A federal district judge in Texas ruled the entire Affordable Care Act was unconstitutional, siding with a group of 20 Republican state attorneys general in their effort to invalidate the 2010 law — former President Barack Obama's key legislative achievement.
Rather than defending the ACA, the Trump administration sided with the plaintiffs in the case — asking the court specifically to strike down the provision that protects Americans with pre-existing medical conditions.
Judge Reed O'Connor of the U.S. District Court for the Northern District of Texas, who was appointed by former President George W. Bush, said that when Republicans repealed the individual mandate tax penalty a year ago, that rendered the remainder of the law unconstitutional.
That means other provisions of the law — like the measures that protect Americans with pre-existing conditions, expanded Medicaid and created the regulatory pathway for the U.S. Food and Drug Administration to approve lower-cost versions of biologic therapies, or biosimilars — would also be struck down if the Texas ruling is upheld.
The ruling would also nix the provision that closed the coverage gap in the government's Medicare Part D prescription drug program, meaning seniors and disabled Americans would have to pay more for their medicines.
"Many of this administration's healthcare priorities, including testing new models for paying for prescription drugs in Medicare, are only possible because of authority conferred by the ACA," Rachel Sachs, an associate professor of law at the Washington University in St. Louis, noted on Twitter.
The administration is mulling over testing whether an international pricing index payment model could lower the costs of expensive injectable medicines covered by Medicare.
That demonstration project would be run by the Center for Medicare and Medicaid Innovation, which was established by Congress in 2010 under the ACA.
The ACA has been challenged before, but the Supreme Court upheld the law. All five justices who kept the law in place in a 2012 ruling, including Chief Justice John Roberts, remain on the court.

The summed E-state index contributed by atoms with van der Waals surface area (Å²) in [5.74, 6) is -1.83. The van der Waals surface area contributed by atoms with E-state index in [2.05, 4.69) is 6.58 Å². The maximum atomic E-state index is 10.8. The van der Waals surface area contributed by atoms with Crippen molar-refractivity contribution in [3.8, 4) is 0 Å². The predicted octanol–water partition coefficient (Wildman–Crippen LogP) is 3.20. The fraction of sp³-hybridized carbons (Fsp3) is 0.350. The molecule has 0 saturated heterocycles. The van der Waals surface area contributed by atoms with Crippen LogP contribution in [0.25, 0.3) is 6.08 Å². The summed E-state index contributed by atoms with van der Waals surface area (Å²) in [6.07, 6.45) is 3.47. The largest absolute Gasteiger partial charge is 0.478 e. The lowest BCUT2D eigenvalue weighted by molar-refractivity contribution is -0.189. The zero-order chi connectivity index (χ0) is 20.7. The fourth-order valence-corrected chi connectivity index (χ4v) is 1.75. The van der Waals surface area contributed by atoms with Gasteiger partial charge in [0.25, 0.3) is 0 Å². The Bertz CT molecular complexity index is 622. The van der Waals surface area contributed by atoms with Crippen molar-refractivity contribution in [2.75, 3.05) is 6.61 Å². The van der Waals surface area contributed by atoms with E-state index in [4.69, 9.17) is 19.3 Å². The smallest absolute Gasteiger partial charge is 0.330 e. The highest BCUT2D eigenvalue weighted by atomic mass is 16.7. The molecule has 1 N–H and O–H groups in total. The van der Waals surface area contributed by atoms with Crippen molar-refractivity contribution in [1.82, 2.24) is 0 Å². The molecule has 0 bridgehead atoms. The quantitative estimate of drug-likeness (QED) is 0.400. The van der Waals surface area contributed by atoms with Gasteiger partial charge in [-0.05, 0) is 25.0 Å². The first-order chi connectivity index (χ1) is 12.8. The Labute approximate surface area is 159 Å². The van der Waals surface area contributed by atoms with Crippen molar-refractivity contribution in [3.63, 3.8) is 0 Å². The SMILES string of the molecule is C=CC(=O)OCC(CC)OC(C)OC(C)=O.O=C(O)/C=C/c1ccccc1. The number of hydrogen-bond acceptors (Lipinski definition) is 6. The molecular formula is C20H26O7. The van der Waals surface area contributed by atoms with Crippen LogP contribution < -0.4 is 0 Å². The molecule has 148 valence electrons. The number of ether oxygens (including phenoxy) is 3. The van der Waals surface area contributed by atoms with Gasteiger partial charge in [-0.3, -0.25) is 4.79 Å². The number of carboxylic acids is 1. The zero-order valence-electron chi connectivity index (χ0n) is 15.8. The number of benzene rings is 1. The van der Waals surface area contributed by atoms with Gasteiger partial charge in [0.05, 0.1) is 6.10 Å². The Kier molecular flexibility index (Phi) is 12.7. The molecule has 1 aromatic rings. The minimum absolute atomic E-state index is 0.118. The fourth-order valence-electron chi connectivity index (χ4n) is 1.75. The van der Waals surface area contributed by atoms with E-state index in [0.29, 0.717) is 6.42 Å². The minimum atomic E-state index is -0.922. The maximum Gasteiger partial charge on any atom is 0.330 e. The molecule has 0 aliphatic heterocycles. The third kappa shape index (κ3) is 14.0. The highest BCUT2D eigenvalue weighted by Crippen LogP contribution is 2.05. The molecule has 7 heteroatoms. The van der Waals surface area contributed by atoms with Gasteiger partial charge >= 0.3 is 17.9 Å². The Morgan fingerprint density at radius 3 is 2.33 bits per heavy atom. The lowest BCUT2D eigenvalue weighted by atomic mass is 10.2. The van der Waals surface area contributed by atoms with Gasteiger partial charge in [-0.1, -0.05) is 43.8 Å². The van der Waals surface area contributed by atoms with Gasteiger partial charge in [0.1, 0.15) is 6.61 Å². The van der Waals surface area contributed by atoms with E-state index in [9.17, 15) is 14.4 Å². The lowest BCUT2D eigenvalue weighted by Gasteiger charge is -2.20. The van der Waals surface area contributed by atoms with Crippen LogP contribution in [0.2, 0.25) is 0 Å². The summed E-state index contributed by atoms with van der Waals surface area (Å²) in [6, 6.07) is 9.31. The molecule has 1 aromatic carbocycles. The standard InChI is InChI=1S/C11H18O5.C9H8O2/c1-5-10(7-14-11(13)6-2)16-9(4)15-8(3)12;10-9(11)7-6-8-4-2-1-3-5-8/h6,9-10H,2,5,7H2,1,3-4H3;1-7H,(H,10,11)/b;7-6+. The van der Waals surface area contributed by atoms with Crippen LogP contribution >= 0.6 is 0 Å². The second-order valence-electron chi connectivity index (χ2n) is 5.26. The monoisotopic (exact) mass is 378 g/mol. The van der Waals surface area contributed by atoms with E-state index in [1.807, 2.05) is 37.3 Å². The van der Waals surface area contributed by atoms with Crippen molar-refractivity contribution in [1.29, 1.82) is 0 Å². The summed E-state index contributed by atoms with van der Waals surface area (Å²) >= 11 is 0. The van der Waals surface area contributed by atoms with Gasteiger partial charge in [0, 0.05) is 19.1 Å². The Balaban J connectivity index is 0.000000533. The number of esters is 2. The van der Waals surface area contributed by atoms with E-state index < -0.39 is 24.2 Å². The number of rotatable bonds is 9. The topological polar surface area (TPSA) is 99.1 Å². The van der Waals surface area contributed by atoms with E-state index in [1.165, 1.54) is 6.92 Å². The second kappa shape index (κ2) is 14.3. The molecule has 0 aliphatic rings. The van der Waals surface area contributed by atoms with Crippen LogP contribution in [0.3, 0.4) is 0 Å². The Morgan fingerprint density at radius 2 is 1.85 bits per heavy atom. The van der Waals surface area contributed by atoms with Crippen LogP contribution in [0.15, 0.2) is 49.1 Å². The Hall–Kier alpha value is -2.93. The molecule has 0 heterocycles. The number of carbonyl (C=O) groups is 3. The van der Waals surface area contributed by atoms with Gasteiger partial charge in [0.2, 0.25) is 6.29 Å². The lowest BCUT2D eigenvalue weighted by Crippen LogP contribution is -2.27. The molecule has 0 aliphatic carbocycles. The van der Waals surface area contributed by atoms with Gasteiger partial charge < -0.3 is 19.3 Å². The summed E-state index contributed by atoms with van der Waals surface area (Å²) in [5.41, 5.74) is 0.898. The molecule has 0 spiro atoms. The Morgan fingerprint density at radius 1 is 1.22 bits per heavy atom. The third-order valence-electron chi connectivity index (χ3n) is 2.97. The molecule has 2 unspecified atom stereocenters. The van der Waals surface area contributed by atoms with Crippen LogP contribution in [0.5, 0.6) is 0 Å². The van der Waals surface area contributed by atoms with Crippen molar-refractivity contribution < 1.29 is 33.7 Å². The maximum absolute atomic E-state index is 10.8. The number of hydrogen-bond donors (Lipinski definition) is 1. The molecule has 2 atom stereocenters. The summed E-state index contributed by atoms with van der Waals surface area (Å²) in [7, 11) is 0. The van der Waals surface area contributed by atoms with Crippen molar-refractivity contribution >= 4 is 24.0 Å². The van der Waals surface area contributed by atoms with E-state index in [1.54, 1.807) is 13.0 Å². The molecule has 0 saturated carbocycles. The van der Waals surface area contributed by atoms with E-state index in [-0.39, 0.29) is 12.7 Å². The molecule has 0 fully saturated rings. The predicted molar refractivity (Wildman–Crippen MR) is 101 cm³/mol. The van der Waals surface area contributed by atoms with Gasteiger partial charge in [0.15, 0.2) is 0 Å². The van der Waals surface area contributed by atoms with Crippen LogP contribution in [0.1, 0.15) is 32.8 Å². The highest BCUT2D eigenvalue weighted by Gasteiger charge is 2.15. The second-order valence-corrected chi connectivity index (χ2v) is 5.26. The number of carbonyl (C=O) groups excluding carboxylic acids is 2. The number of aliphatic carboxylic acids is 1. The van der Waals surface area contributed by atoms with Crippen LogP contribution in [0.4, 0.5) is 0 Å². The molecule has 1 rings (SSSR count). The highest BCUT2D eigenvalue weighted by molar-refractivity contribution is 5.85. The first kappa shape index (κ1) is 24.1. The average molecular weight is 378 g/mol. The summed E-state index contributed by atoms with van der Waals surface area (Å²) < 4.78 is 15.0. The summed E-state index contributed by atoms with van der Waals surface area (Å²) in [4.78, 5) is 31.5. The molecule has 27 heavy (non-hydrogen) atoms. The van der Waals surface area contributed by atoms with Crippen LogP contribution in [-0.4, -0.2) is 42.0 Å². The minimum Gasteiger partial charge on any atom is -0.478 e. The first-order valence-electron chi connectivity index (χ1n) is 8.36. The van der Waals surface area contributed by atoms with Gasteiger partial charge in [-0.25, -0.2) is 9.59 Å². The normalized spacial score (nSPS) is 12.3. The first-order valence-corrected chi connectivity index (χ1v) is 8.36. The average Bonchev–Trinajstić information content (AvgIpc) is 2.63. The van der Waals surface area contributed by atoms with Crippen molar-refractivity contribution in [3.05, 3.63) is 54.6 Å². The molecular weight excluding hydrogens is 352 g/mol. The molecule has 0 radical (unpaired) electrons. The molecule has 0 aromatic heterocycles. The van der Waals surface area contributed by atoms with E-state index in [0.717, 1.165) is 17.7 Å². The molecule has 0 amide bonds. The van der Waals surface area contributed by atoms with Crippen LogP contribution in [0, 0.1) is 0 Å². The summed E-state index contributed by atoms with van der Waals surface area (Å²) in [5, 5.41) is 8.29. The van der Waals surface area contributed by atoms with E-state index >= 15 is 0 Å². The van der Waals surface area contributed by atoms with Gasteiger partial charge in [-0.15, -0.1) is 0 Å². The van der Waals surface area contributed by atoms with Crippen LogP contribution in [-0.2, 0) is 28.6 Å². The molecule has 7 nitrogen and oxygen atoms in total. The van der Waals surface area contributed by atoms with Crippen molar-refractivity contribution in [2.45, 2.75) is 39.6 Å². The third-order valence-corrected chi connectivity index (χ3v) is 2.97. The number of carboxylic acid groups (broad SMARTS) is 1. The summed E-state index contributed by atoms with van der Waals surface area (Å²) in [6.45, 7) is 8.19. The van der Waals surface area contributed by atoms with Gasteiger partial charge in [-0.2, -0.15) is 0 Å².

California Attorney General Xavier Becerra said he and a coalition of Democrats will appeal the ruling.
"Today's ruling is an assault on 133 million Americans with preexisting conditions, on the 20 million Americans who rely on the ACA for healthcare and on America's faithful progress toward affordable healthcare for all Americans," Becerra said in a Dec. 14 statement. "The ACA has already survived more than 70 unsuccessful repeal attempts and withstood scrutiny in the Supreme Court. Today's misguided ruling will not deter us: our coalition will continue to fight in court for the health and wellbeing of all Americans."
The Democratic heads of three House Committees, who will take control of those panels in January 2019 — Energy and Commerce's Frank Pallone of New Jersey, Ways and Means' Richard Neal of Massachusetts and Education and the Workforce's Bobby Scott of Virginia — condemned the Texas judge's ruling as "reckless," saying it "endangers the lives of millions of Americans who are going to lose their healthcare."
"It is an ideological decision in a case that has no legal merit," the lawmakers stated.
They noted that Democrats plan to intervene in the case come January 2019.
Last month, Rep. Jerry Nadler, D-N.Y., who will take the helm in January 2019 of the House Judiciary Committee, said he plans to investigate the Trump administration's refusal to defend the ACA — a duly enacted federal statute.
The Texas ruling came the night before the Dec. 15 deadline for Americans to enroll in private healthcare plans through the ACA's marketplace — a year when sign-ups have been significantly lagging.
The Centers for Medicare and Medicaid Services reported on Dec. 12 that just over 4.1 million Americans had enrolled by the sixth week, down 11.7% from the same period last year, when nearly 4.7 million people had signed up.
"It is curious that this court decision is being issued the night before the last day of ACA open enrollment, which is expected to be the biggest day of sign-ups," Larry Levitt, senior vice president at the nonpartisan nonprofit Kaiser Family Foundation, tweeted.
Last year, the Trump administration slashed the ACA marketplace's annual open enrollment period in half — shortening it from three months to six weeks.
The Department of Health and Human Services also substantially cut grants for navigators — people who help enrollees understand their options and help them with paperwork to obtain financial help and assess provider networks. In addition, the agency sharply reduced the funds for advertising about the enrollment period.
Earlier this week, the Republican head of the Senate health committee, Sen. Lamar Alexander, R-Tenn., said he wanted to pivot away from trying to get anything done on fixing the ACA's individual healthcare insurance market and focus instead on reining in costs, acknowledging the coverage issue has been a loser for Republicans.
For now, legal experts emphasized the ACA stays in place because there is no injunction, with the Trump administration still responsible to implement it.
University of Michigan law professor Nicholas Bagley said he was "gobsmacked" by the Texas judge's ruling. "This is insanity in print, and it will not stand up on appeal," Bagley tweeted.